Collection: Northwestern Fights and Fighters

The Salmon River Expedition

On the 24th of June, 1877, seven days after the battle of White Bird Canon, Troop H, First Cavalry, left Mount Idaho by the roundabout way of Florence for the little settlement of Slate Creek on the Salmon River. Slate Creek empties into Salmon about six miles above the mouth of White Bird. The Indians were still in camp on the riverbank and had possession of all trails between the two points. The march was through the mountains over an old, abandoned trail, obstructed by rocks and fallen timber; and, although it was mid-summer, snow and rain fell almost incessantly

The Battle of the Clearwater

On quitting camp at Slate Creek, Oregon, I marched my troop, consisting of thirty enlisted men and three officers, to a crossing some miles below the settlement on Salmon River and put them across – horses swimming, men and packs by canoe. This movement was in obedience to an order from General Howard to join his immediate command in pursuit of the Indians via the Salmon River hills. The hostiles had been confronting the General’s command at the mouth of the White Bird Creek, they, the hostiles, being on the farther side of the river, and the command under General

The Battle of the Big Hole

Brave old General Gibbon, the hero of South Mountain, was on the war-path. On receipt of General Howard’s despatch that the Nez Percés were coming his way, he hastily summoned Company F, of his regiment, from Fort Benton, and D from Camp Baker, to move with all possible speed to his post. Meantime, he gave orders that Company K and every man that could be spared from Fort Shaw should prepare at once for the field. When Companies F and D arrived there, he took the field at their head, with the troops detailed from his own post, and moved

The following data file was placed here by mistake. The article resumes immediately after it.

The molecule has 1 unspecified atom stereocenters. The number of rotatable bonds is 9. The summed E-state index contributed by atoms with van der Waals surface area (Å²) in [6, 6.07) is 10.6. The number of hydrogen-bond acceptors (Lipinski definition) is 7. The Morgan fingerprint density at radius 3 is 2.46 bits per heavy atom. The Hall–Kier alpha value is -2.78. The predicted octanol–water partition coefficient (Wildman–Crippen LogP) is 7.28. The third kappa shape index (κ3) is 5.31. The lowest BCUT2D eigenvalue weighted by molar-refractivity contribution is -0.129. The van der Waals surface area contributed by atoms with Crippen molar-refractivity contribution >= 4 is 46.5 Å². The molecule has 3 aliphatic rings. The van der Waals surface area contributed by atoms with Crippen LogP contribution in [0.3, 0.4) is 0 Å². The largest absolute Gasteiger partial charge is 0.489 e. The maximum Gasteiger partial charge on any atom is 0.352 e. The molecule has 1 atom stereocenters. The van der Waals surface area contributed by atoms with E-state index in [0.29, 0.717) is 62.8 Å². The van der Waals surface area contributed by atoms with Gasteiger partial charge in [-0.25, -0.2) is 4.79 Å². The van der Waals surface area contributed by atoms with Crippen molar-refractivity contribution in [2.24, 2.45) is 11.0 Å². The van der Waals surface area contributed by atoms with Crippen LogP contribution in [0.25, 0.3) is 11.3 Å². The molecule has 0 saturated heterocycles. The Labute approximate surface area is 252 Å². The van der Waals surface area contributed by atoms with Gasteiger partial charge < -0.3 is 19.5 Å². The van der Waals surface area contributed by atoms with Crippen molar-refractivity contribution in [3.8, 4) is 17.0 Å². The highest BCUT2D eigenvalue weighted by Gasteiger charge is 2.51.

Battle of Clearwater

The most fearful excitement prevailed at this time, and citizens and friendly Indians and their families flocked from all directions to Fort Lapwai for protection. All kinds of rumors as to Colonel Perry’s destruction and indiscriminate massacres were flying in to the post from all sources and directions. Lewiston was made the base of supplies and the concentration of troops was actively pushed. Troops were soon hastening to the scene of trouble from all directions. Captain Whipple, in Indian Valley, near the Wallowa, made forced marches with Company L, First Cavalry. The few troops at Fort Walla Walla and those

General Howard’s Comment on Joseph’s Narrative

On reading in the North American Review for April the article entitled “An Indian’s View of Indian Affairs,” I was so pleased with Chief Joseph’s statement – necessarily ex parte though it was, and naturally inspired by resentment toward me as a supposed enemy – that at first I had no purpose of making a rejoinder. But when I saw in the Army and Navy Journal long passages quoted from Joseph’s tale, which appeared to reflect unfavorably upon my official conduct, to lay upon me the blame of the atrocious murders committed by the Indians, and to convict me of